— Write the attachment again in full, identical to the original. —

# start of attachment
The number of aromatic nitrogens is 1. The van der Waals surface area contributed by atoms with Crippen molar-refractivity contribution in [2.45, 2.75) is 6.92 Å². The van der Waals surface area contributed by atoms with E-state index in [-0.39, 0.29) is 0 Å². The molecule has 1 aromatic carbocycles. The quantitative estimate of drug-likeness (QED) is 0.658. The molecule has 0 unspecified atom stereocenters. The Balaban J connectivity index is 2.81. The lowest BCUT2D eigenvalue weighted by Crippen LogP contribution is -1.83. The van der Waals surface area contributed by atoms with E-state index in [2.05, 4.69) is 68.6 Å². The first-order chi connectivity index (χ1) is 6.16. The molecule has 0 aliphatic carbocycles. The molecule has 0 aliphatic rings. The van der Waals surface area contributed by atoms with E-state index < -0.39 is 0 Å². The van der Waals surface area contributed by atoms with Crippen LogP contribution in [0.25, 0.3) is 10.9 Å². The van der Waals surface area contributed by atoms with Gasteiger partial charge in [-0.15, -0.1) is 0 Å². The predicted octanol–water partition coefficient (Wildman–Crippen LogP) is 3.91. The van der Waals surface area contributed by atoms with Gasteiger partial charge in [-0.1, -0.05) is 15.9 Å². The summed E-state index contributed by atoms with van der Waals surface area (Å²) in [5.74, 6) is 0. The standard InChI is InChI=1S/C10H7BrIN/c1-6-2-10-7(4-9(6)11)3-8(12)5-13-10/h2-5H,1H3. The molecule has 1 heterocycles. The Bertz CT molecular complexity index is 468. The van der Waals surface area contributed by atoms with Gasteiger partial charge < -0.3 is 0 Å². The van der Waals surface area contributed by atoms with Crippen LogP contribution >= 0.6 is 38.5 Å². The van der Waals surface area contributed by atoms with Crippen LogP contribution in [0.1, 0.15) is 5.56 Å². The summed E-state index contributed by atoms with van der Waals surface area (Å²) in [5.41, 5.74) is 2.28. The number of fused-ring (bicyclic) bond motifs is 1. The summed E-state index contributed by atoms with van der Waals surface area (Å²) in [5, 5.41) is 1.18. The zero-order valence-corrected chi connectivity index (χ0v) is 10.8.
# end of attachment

The number of aromatic nitrogens is 1. The van der Waals surface area contributed by atoms with Crippen molar-refractivity contribution in [2.45, 2.75) is 6.92 Å². The van der Waals surface area contributed by atoms with E-state index in [-0.39, 0.29) is 0 Å². The molecule has 1 aromatic carbocycles. The quantitative estimate of drug-likeness (QED) is 0.658. The molecule has 0 unspecified atom stereocenters. The Balaban J connectivity index is 2.81. The lowest BCUT2D eigenvalue weighted by Crippen LogP contribution is -1.83. The van der Waals surface area contributed by atoms with E-state index in [2.05, 4.69) is 68.6 Å². The first-order chi connectivity index (χ1) is 6.16. The molecule has 0 aliphatic carbocycles. The molecule has 0 aliphatic rings. The van der Waals surface area contributed by atoms with E-state index < -0.39 is 0 Å². The van der Waals surface area contributed by atoms with Crippen LogP contribution in [0.25, 0.3) is 10.9 Å². The van der Waals surface area contributed by atoms with Gasteiger partial charge in [-0.15, -0.1) is 0 Å². The predicted octanol–water partition coefficient (Wildman–Crippen LogP) is 3.91. The van der Waals surface area contributed by atoms with Gasteiger partial charge in [-0.1, -0.05) is 15.9 Å². The summed E-state index contributed by atoms with van der Waals surface area (Å²) in [5.74, 6) is 0. The standard InChI is InChI=1S/C10H7BrIN/c1-6-2-10-7(4-9(6)11)3-8(12)5-13-10/h2-5H,1H3. The molecule has 1 heterocycles. The Bertz CT molecular complexity index is 468. The van der Waals surface area contributed by atoms with Gasteiger partial charge < -0.3 is 0 Å². The van der Waals surface area contributed by atoms with Crippen LogP contribution >= 0.6 is 38.5 Å². The van der Waals surface area contributed by atoms with Crippen LogP contribution in [0.1, 0.15) is 5.56 Å². The summed E-state index contributed by atoms with van der Waals surface area (Å²) in [5.41, 5.74) is 2.28. The number of fused-ring (bicyclic) bond motifs is 1. The summed E-state index contributed by atoms with van der Waals surface area (Å²) in [5, 5.41) is 1.18. The zero-order valence-corrected chi connectivity index (χ0v) is 10.8.